People with an addiction do not have control over what they are doing. Moreover, addictions do not only include physical things such as drugs or alcohol but may include abstract things like gambling or cheap money. Over the past four and a half years, global stock and bond markets splurged on near-zero interest rates and an unprecedented bond-buying programme otherwise known as quantitative easing (QE) by the world's major central banks.
Now we are beginning to see green shoots in the US economic outlook, with Federal Reserve chairman Ben Bernanke putting investors on notice for the first time that QE3 may taper off later this year, conditioned upon continued strengthening in the economy and lower unemployment.
I would have thought this to be fantastic news. The world's largest economy is finally on the mend and the patient getting ready to leave the ICU. Unfortunately, stock markets can be hard to figure out at times but are always worth listening to. June was a particularly tough month for the Stock Exchange of Thailand and the baht. Both suffered heavy declines as foreign investors bailed out from the region in droves at the prospect of a wind-down in QE.
In a way, you can't blame the investors, as one explicit goal of cheap money has been to push up asset prices, especially stocks, bonds, gold and real estate. As we know all too well much of those price increases are a function of speculative money flows _ i.e,. hot money rather than real productivity or earnings. Sooner or later something's got to give, and prices were bound to correct eventually. Now that the party is over, there is very little incentive for foreign investors to stay in this part of the world. Easy come, easy go.
My take on this whole sell-off is comparable to when an addict stops using drugs or alcohol _ it is like taking weight off a spring, and your brain rebounds by producing a surge of adrenaline that causes withdrawal symptoms. As with all addictions, the withdrawal is going to be volatile.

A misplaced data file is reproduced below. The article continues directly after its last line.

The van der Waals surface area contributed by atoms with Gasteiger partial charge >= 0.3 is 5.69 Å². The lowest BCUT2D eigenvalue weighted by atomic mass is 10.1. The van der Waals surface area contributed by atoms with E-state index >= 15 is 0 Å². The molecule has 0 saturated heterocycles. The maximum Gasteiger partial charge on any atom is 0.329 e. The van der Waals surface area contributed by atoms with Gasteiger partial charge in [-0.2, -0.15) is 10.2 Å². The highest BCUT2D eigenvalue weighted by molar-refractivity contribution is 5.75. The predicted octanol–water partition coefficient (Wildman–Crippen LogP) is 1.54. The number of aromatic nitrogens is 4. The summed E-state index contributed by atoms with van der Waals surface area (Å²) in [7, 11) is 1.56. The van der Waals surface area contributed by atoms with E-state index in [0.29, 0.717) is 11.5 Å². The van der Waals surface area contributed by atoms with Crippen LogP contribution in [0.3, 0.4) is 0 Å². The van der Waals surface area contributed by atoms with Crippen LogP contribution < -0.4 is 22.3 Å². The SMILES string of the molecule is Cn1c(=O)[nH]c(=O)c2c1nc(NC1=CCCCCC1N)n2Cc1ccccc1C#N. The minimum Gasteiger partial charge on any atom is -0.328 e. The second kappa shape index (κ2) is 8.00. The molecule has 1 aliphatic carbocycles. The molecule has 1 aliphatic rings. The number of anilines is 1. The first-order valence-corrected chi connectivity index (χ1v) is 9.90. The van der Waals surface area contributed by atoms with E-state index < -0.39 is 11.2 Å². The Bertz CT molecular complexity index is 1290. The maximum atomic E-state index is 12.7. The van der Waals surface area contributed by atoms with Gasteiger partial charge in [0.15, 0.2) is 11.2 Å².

So in the short term, brace yourself for more volatility, but this too shall pass as normalcy returns. In a way this is extremely good news, because we can go back to the real world again where risk and return on different asset classes are no longer being distorted by central banks.
However, for a lot of investors, the extreme ups and downs in recent weeks have been hard to stomach and many people view cash as a riskless trade. Putting a significant portion of your portfolio into cash may seem like a good idea when times are uncertain and volatile. But there is a cost. Cash has produced negative returns after factoring in inflation and taxes. Past performance is no guarantee of future results, but I can guarantee this: holding cash is a sure way to lose purchasing power in the long run compared to stocks and bonds.
Equity market corrections occur fairly often _ it is rare to go a full year without one or more. Painful as it is to experience them, stock market corrections are part of investing in stocks. Historically, pullbacks of 5% or more happen on average 3.5 times a year, and pullbacks of 10% or more happen, on average, about once a year. As long as your portfolio is well diversified, you should remain invested for the long term and be very disciplined in using dollar-cost averaging.
Think of stock market corrections as you would with promotional sales at department stores. If I remember correctly, Central and The Emporium department stores hold midnight sales three or four times a year and megasales once a year. Each time, I usually find good bargains. It is the same with investing in stocks. You still buy the same companies but at a discount!
Teera Phutrakul, a certified financial planner, is chairman of the Thai Financial Planners Association.
About the author
Writer: Teera Phutrakul